Therefore, our approach to providing support for Razor scripts is to provide a “Razor Host” module.  If DotNetNuke users wish to use Razor scripts as part of their sites, they will need to install this module.

A Beta of this module will be available this month, based on the current WebMatrix Beta.

An instance of this module can be added to a page in the usual way by selecting it from the Ribbon Bar (see Figure 3)

Figure 3 – Adding a Razor Host Module to a Page


The resulting Module will look like this (Figure 4)

Figure 4 – Razor Host Module on a Page


The Razor Host Module is capable of displaying any Razor script that is provided to it.  The script can be selected in the Module Settings (Figure 5).

Figure 5 – Selecting the Script to Display


Here you can select one of the Scripts available.  In this case, I have selected the “PageInfo.cshtml” script, which displays information about the current Page.  Once you have selected a script, and clicked Update the “Host” Module will process the script and render its results.

Figure 6 – The Rendered Razor Script


So that’s how we can select a previously created script, but how can we edit or create scripts.  You will notice that when a user with Edit rights is logged in that there is an “Edit Script” Action Button (which is also available on the Action menu).  Selecting this Action will bring up the “Edit Script” control (Figure 7).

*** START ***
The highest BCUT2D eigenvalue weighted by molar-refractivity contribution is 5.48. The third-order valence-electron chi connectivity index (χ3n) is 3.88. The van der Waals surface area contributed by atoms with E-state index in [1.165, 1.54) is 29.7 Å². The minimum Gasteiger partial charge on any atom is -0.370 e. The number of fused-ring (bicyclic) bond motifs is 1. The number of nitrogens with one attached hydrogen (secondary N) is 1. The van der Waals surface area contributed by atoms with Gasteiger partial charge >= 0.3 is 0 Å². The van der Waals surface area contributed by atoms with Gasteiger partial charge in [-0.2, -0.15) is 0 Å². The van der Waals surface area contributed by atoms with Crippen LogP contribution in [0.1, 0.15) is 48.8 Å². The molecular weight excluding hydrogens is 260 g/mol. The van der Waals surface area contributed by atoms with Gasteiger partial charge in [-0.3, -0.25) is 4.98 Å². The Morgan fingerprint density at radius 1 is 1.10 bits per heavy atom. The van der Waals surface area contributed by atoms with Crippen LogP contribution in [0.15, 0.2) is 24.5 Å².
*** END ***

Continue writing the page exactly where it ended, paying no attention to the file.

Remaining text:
Figure 7 – The Edit Script Control


This control allows you to:

  1. Add a new Script File
  2. Choose a Script file to Edit.
  3. Modify the Script source in the Text Area.
  4. Set the current Script to be the Active Script (Is Active) – as an alternative to choosing the “Active” script in the Module Settings.
  5. Save the Modified Script.

The script files are all stored in the “Scripts” sub-folder.

The Text Area does not provide any Syntax Highlighting (or Syntax checking).  But if you want some “Syntax Highlighting” you can use the WebMatrix IDE to modify the script files (Figure 8).

Figure 8 – Editing a Razor Script in WebMatrix


Note that the C# code has a different highlighting than the HTML.

What’s Next?

As mentioned earlier in this blog, this prototype module will be made available for separate download soon, so you will be able to start writing your own Razor scripts (or using scripts provided by others). 

Microsoft will be providing a number of Helper methods to simplify common Web tasks, such as using a Gravatar, displaying a Twitter Feed, or sending an email, and we will do the same to provide Razor script writers access to the DotNetNuke API.

Over the next few weeks (and months) we will be enhancing this module so that when the final RTW version of WebMatrix ships we will be able to provide an “out-of-the-box” solution to allow users to take advantage of this new technology.

This article is cross-posted from my personal blog.


Mark Kamoski
Do you have any more up-to-date posts on using Razor in DNN now?
Mark Kamoski Wednesday, May 10, 2017 11:15 AM (link)